Lifestyle factors like HRT 'don't compound genetic risks' of breast cancer

Hormone replacement therapy and lifestyle choices do not boost the risk of breast cancer in women who have faulty genes linked with the disease, according to a a new study.

Experts had suggested there might be dangerous interactions between genes that increase the risk of breast cancer and other factors such as taking HRT. This would place such women at a particularly high risk of breast cancer.

However, researchers from Oxford University have found this isn't the case meaning people aren't completely at the mercy of their own DNA.

British researchers have found that genetic and lifestyle factors contribute separately to a person's risk of breast cancer and do not interact

British researchers have found that genetic and lifestyle factors contribute separately to a person's risk of breast cancer and do not interact

They studied more than seven thousand women with breast cancer and over ten thousand women without it. All of the women provided a blood sample for genetic testing and information about other risk factors like obesity, alcohol consumption and hormone replacement therapy.

The scientists used a statistical analysis to examine the relationship between genetic and lifestyle factors.

They found that although genetic mutations and lifestyle choices both contribute to cancer, they do so separately and do not mix for a more deadly effect.

The genetic mutations studied are carried in up to 60 per cent of women and increase a woman's breast cancer risk up to a fifth.

The study, published in the medical journal The Lancet, did not include the rare BRCA genes which dramatically increase the risk of breast cancer.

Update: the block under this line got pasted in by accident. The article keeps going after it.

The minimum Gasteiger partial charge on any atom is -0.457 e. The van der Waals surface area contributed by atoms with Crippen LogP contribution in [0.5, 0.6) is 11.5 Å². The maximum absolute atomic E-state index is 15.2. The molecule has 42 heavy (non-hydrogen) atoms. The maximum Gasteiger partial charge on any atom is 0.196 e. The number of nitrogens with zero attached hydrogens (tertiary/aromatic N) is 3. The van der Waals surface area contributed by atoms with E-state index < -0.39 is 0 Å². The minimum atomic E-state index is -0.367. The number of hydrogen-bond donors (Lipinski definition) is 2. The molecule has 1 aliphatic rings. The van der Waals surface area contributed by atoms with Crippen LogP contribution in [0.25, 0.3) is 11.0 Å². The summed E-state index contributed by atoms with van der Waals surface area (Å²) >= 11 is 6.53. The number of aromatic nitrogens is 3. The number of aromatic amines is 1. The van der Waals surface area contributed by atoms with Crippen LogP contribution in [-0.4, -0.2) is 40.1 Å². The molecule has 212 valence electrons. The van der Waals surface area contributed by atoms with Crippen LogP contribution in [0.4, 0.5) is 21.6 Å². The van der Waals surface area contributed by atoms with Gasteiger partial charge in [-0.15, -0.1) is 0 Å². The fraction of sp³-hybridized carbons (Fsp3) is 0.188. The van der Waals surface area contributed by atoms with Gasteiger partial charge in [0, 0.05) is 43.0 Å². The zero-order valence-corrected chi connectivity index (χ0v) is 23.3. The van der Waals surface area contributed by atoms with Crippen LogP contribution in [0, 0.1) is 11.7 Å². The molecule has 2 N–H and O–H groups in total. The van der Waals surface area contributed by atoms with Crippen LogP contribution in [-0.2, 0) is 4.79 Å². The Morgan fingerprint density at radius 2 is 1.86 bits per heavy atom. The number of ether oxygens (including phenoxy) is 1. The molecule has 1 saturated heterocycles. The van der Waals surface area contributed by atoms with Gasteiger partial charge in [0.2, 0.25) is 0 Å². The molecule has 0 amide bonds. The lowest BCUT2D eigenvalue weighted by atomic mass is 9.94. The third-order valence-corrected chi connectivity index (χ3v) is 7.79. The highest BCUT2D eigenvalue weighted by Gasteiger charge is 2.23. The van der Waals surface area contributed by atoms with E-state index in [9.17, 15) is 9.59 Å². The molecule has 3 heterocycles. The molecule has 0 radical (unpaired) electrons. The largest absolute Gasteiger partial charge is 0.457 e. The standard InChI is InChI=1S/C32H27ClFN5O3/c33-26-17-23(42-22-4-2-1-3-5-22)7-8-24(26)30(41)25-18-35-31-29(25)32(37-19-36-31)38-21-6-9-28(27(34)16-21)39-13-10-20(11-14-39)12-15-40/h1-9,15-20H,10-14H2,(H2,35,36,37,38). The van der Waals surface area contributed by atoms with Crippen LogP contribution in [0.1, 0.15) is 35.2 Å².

Study author Ruth Travis from the Cancer Epidemiology Unit at Oxford, said it was reassuring she and colleagues didn't find any proof of synergy between breast cancer mutations and lifestyle factors.

'There's a danger of feeling you're at the fate of your genes,' Dr Travis said.

'But whatever you're born with, there are things you can do to modify your risk.'

Experts said lifestyle factors are often more important in avoiding breast cancer than genetic ones. For example, being overweight elevates your risk by 40 per cent while taking hormone replacement therapy doubles it.

Susan Gapstur, vice president of epidemiology at the American Cancer Society, said the research underlined the complexity of breast cancer and that scientists still don't completely understand what triggers it.

'It likely won't be a single genetic factor (that causes breast cancer) but maybe several genetic variants in combination and some environmental factors,' she said.

The latest study was paid for by Britain's Medical Research Council and Cancer Research UK.

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